1796 - 1864
The Greek Chapel of The Holy Sepulchre

First edition lithograph
Full plate: 4
Presented in a acid free mount

Full description of the scene scroll down

Modern hand-coloured lithograph for the first edition of David Roberts’ The Holy Land.
Published by F.G. Moon & Son, London 1842-49.

The Church of the Holy Sepulchre was nearly destroyed by fire in the year 1808 ; lone neglected by the Latin Christians, it was repaired by Russia, which carefully cultivates
its connexion with the Asiatic Greeks ; and in consequence of this expenditure, the Greek monks have been put in possession of the most venerated parts of the edifice. In the engraving the view is directed to the screen, which, as in all the churches of the Greek ritual, separates the nave from the altar. Though sculpture is rigidly excluded, pictures and other embellishments are largely employed. This chapel is lavishly ornamented ; and though it exhibits a barbaric mixture of styles, Greek, Gothic, and Saracenic, the general effect is rich in the extreme. The profusion of gilding, the gold and silver lamps continually burning, and the elaborate decoration of every part, render the first view overpowering.

Near the centre stands a small vase, to which the Greeks attach great reverence, regarding it as the central spot of the earth, and call it the “Navel of the World.”

Mr Roberts’s Journal describes the scene  “March 31, 1839 (Palm Sunday).—This is a great day at the Holy Sepulchre, and we witnessed the procession early in the morning. Perhaps after seeing the splendid sights of this kind in Spain, they were seen to disadvantage, still to me they were most interesting. The Latins took no part in the spectacle, being shut out on account of the plague, and holding no communication with the city.”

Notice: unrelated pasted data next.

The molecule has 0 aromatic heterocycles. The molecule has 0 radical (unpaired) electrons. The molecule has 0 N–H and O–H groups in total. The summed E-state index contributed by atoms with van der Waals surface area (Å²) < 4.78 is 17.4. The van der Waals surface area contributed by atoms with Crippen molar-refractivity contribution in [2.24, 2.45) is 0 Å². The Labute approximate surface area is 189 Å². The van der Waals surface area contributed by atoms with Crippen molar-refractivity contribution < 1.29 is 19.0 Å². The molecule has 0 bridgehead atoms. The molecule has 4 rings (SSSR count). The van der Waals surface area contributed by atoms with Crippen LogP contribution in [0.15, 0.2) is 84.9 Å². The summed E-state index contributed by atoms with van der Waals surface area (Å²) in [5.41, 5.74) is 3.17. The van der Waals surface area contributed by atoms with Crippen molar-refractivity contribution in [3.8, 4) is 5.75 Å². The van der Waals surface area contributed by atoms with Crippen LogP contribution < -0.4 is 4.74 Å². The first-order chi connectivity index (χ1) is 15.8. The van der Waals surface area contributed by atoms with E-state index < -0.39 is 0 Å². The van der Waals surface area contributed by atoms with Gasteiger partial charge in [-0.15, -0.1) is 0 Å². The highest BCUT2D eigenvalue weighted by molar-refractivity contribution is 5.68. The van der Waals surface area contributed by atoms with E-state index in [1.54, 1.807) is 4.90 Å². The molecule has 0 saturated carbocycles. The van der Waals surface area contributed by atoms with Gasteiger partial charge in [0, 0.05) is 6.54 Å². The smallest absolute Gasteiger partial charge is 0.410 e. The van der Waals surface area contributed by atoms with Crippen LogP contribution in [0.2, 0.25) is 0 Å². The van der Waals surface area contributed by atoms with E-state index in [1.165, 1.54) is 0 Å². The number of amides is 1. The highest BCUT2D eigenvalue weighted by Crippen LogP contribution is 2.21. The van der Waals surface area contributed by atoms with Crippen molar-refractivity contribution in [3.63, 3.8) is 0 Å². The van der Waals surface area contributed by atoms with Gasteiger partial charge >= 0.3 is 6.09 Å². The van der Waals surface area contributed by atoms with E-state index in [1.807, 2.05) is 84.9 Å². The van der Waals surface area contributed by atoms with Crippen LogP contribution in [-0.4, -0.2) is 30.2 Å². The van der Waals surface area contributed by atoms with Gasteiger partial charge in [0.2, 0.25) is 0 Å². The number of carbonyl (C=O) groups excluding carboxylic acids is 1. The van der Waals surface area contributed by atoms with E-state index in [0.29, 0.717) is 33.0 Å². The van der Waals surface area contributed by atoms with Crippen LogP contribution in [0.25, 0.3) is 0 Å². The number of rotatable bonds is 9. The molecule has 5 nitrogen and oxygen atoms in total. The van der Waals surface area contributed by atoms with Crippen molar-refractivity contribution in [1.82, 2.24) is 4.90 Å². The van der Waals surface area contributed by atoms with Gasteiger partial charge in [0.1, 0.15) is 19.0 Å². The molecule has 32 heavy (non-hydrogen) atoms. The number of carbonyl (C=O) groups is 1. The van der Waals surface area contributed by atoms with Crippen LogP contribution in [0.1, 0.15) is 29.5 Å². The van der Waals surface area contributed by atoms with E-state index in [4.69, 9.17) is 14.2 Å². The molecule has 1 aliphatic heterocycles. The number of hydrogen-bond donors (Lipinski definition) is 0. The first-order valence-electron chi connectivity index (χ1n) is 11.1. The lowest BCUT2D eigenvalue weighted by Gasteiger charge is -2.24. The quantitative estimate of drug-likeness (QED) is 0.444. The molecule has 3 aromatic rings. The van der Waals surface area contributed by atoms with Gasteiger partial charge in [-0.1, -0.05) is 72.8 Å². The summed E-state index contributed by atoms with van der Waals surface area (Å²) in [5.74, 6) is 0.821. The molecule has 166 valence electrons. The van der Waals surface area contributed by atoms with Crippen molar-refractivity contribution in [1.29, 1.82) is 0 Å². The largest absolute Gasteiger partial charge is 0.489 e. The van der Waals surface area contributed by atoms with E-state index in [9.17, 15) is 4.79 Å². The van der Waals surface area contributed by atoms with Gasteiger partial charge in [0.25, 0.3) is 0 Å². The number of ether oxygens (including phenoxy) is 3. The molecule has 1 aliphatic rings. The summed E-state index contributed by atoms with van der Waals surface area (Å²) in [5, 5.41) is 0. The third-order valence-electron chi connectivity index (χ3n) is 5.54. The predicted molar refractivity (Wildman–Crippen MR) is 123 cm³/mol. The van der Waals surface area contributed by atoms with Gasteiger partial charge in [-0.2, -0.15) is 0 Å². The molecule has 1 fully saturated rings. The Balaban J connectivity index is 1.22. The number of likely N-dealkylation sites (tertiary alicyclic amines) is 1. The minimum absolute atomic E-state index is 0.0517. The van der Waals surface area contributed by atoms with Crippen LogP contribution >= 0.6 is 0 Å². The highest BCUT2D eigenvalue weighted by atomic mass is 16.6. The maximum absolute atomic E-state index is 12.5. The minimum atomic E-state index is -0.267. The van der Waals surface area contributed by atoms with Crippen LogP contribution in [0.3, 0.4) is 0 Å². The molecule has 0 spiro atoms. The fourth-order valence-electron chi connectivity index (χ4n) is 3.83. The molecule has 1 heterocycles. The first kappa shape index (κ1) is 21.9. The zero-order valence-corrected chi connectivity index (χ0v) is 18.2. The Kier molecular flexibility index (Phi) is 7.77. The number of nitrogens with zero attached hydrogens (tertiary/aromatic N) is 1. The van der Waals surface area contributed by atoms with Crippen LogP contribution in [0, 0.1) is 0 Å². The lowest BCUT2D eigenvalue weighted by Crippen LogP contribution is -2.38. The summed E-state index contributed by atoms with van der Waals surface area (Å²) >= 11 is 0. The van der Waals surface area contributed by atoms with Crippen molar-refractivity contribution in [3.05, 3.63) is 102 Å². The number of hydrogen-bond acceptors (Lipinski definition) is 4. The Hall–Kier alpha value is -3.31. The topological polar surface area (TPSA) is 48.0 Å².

The first, therefore, in the ceremonial, were the Greeks. Entering from their con- vent by the grand entrance, they walked three times round the rotunda inclosing the Holy Sepulchre, chanting the service, and each bearing a palm-branch. Their banners and dresses were splendid. Their two bishops wearing circular caps and sumptuous robes, were supported each by two dignitaries wearing similar robes, crimson velvet embroidered with gold. At the head of the procession was carried a representation of Christ on the Cross, which the pilgrims pressed forward to kiss. On entering the chapel, the chief bishop, ascending the steps to the central opening of the screen, gave his benediction to the multitude, holy water was sprinkled, and flowers were strewed on the steps leading to the Holy Sepulchre.

The two bishops then seating themselves on gilded thrones on either side of the chapel, distributed baskets of consecrated bread. Next followed the procession of the Armenians ; their bishop wearing a mitre and a robe still more glittering than those of the Greeks, being covered with pearls and precious stones on a ground of crimson velvet. The Copts and Syrians joined this procession, being too few to form a separate one. The Copts carried a representation of Christ on the Cross and banners. But their appearance was poor, and their bishop bore but a staff of ivory, while those of the Greeks and Armenians were of chased gold set with gems.

The point of time in the engraving is when the Armenian bishop has taken his place in front of the altar.